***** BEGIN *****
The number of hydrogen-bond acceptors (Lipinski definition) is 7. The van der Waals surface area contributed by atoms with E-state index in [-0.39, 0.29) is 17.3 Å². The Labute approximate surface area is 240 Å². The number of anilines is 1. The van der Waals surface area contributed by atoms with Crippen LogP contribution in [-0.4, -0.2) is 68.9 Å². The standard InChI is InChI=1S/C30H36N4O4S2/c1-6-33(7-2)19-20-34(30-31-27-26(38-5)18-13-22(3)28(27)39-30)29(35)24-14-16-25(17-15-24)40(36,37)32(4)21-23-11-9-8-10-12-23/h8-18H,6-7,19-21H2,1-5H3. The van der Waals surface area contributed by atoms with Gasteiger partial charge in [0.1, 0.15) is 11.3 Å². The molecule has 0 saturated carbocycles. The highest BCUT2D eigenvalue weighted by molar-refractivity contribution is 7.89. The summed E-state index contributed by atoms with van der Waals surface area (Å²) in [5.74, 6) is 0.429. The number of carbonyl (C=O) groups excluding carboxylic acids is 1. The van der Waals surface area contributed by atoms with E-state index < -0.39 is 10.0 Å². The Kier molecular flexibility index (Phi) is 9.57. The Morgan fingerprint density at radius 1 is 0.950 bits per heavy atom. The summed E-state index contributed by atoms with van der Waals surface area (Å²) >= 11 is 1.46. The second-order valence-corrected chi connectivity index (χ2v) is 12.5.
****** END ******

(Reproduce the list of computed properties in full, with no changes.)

The number of hydrogen-bond acceptors (Lipinski definition) is 7. The van der Waals surface area contributed by atoms with E-state index in [-0.39, 0.29) is 17.3 Å². The Labute approximate surface area is 240 Å². The number of anilines is 1. The van der Waals surface area contributed by atoms with Crippen LogP contribution in [-0.4, -0.2) is 68.9 Å². The standard InChI is InChI=1S/C30H36N4O4S2/c1-6-33(7-2)19-20-34(30-31-27-26(38-5)18-13-22(3)28(27)39-30)29(35)24-14-16-25(17-15-24)40(36,37)32(4)21-23-11-9-8-10-12-23/h8-18H,6-7,19-21H2,1-5H3. The van der Waals surface area contributed by atoms with Gasteiger partial charge in [0.1, 0.15) is 11.3 Å². The molecule has 0 saturated carbocycles. The highest BCUT2D eigenvalue weighted by molar-refractivity contribution is 7.89. The summed E-state index contributed by atoms with van der Waals surface area (Å²) in [5.74, 6) is 0.429. The number of carbonyl (C=O) groups excluding carboxylic acids is 1. The van der Waals surface area contributed by atoms with E-state index < -0.39 is 10.0 Å². The Kier molecular flexibility index (Phi) is 9.57. The Morgan fingerprint density at radius 1 is 0.950 bits per heavy atom. The summed E-state index contributed by atoms with van der Waals surface area (Å²) >= 11 is 1.46. The second-order valence-corrected chi connectivity index (χ2v) is 12.5.